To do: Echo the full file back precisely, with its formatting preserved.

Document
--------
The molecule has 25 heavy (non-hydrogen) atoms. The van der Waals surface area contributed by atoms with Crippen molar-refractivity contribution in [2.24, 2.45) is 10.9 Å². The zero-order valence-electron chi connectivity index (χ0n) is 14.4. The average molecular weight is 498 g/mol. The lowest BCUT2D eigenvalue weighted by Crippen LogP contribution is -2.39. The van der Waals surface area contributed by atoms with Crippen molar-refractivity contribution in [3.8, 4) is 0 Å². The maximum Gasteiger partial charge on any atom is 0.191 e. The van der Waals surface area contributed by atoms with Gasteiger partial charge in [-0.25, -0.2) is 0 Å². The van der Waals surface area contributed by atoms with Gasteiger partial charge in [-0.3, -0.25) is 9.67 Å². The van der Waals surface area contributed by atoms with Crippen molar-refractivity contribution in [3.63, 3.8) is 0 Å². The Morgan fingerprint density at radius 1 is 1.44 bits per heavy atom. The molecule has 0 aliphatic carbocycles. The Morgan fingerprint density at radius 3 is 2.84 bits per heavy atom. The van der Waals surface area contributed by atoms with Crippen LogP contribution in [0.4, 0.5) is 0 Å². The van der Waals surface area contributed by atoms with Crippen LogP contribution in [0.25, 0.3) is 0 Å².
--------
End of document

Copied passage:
The molecule has 25 heavy (non-hydrogen) atoms. The van der Waals surface area contributed by atoms with Crippen molar-refractivity contribution in [2.24, 2.45) is 10.9 Å². The zero-order valence-electron chi connectivity index (χ0n) is 14.4. The average molecular weight is 498 g/mol. The lowest BCUT2D eigenvalue weighted by Crippen LogP contribution is -2.39. The van der Waals surface area contributed by atoms with Crippen molar-refractivity contribution in [3.8, 4) is 0 Å². The maximum Gasteiger partial charge on any atom is 0.191 e. The van der Waals surface area contributed by atoms with Gasteiger partial charge in [-0.25, -0.2) is 0 Å². The van der Waals surface area contributed by atoms with Gasteiger partial charge in [-0.3, -0.25) is 9.67 Å². The van der Waals surface area contributed by atoms with Crippen molar-refractivity contribution in [3.63, 3.8) is 0 Å². The Morgan fingerprint density at radius 1 is 1.44 bits per heavy atom. The molecule has 0 aliphatic carbocycles. The Morgan fingerprint density at radius 3 is 2.84 bits per heavy atom. The van der Waals surface area contributed by atoms with Crippen LogP contribution in [0.4, 0.5) is 0 Å². The van der Waals surface area contributed by atoms with Crippen LogP contribution in [0.25, 0.3) is 0 Å².